It seems to be open season on religious speech in the public arena.
Two weeks ago, a group of religious leaders called for a “moratorium on religious rhetoric” from presidential candidates, attacking candidates who shared their personal faith on the campaign trail.
A few days earlier, the FCC issued a ruling discouraging noncommercial educational TV stations from offering “programming primarily devoted to religious exhortation, proselytizing, or statements of personally held religious views and beliefs.”
Southern Baptists, meanwhile, have spent much of the past few months fending off criticism for their efforts to convert Jews and Hindus to Christianity.
It’s ironic that in a culture where almost every kind of expression—from pornography to taxpayer-subsidized art mocking religion—is treated as sacrosanct, attempts to share one’s religious faith are now being declared strictly verboten.
Some of the concerns that have been raised about religious “proselytizing” are understandable. Although I’m a Christian, I’ve never cared for the hard-sell approach to spreading the gospel. And as a political scientist who studies religion in politics, I doubt the wisdom of making one’s faith central to a political campaign. Politics should focus on securing civil justice, not saving souls.
Nevertheless, I find the current hostility to religious evangelism profoundly disturbing. This includes attacks on the missionary activities of the much-maligned Southern Baptists. According to The Seattle Times (“Baptists’ high chutzpah,” editorial, Sept. 11), which condemned Baptist efforts to convert Jews, “The Baptists should learn to respect the values and privacy of others.” A group of religious leaders in Chicago has gone further, recently urging Southern Baptists to cancel plans to send missionaries into their city this coming summer because seeking to convert others “could contribute to a climate conducive to hate crimes.”
Missionary activity a hate crime?
Apparently yes, according to the new, politically correct view of religious liberty being offered up by guardians of a completely secular public arena. According to their view, people are free to believe in their own religion, but they shouldn’t try to persuade anybody else of its truth, especially if the other person already has religious beliefs.
One wonders how far the proponents of this view are willing to take their reasoning. Do they also think that people shouldn’t share their political beliefs with those from a different political party? After all, someone might be offended.
Most Americans would recognize the patent absurdity of such a proposal.
Why then are some people willing to countenance the stifling of free discussion and debate in religious matters?
One reason seems to be a fear that religious speech can be abused. But every kind of speech can be abused, and we place very few limits on free speech in other cases. The fact that newspapers sometimes print libelous information does not mean that they ought to be subjected to government censorship. The fact that political arguments can be passionate and even nasty does not mean that we should prohibit people from advocating their political views.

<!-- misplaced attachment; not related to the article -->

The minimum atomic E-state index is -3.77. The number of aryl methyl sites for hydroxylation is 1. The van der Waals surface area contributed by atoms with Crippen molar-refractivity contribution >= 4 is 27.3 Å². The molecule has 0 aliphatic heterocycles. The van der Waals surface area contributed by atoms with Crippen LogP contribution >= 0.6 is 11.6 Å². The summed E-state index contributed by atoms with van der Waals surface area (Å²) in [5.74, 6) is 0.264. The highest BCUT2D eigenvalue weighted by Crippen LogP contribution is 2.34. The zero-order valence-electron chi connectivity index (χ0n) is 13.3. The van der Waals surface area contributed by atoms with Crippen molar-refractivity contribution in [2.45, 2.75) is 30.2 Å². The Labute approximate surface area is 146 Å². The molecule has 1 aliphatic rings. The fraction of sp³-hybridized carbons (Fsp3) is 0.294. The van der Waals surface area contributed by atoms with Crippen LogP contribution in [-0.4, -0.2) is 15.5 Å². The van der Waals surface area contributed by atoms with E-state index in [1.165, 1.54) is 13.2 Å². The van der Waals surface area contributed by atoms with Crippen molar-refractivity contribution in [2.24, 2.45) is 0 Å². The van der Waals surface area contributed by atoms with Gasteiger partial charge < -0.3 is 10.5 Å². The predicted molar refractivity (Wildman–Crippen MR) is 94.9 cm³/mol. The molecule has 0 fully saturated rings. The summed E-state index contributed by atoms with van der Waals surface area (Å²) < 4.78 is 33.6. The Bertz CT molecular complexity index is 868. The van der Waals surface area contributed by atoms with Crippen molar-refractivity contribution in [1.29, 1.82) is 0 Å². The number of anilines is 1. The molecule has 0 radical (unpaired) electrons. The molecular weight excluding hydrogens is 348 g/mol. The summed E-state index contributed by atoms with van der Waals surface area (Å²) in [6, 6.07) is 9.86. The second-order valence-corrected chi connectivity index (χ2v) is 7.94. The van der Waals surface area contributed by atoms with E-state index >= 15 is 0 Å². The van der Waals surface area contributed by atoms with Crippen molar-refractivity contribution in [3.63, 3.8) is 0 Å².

In the same way, the fact that religious discussions can sometimes become heated or uncharitable does not mean people should not have the right to try to persuade others of the truth of their religious convictions.
A free society requires a free marketplace of ideas, and that marketplace should include the right to exchange our religious beliefs with each other just as much as it does the right to exchange our opinions about politics, music and sports.
If one becomes offended by the efforts of certain people to spread their religious doctrines, the proper response is not to attack their right to do so, but to join them in the marketplace of ideas. If Southern Baptists seek to convert Jews and Hindus, then Jews and Hindus should try to win over Southern Baptists—a point made recently by Jewish writer Yosef Abramowitz, who argues in the journal Moment that the Jewish community should challenge Southern Baptists to debates so that people can “decide for themselves which system has more value.”
Part of being human means grappling with the hard questions about the ultimate purpose of life—the sorts of questions religion challenges us to confront. Those who think a person’s religious beliefs should not be the subject of robust debate and persuasion are in effect saying that these questions do not matter.
Some of the greatest minds of Western civilization would have begged to differ. Figures such as Dante, Rembrandt, Bach, Newton, and Dostoyevsky explicitly proclaimed their religious faith in their works. One could even say they “proselytized” for their particular religious views. Yet, civilization was enriched, not destroyed by their advocacy of religious ideas.
What would those who propose cleansing religion from our conversations have us discuss instead? Pokemon and Beanie Babies? Banishing religion from our debates merely invites the further trivialization of American life.
Efforts to share one’s religious beliefs ought to be conducted with respect and charity. But let’s drop the double-standard that implies that religious speech is somehow entitled to less robust protection than other kinds of speech.
John G. West Jr. is an associate professor of political science at Seattle Pacific University and a senior fellow at the Discovery Institute.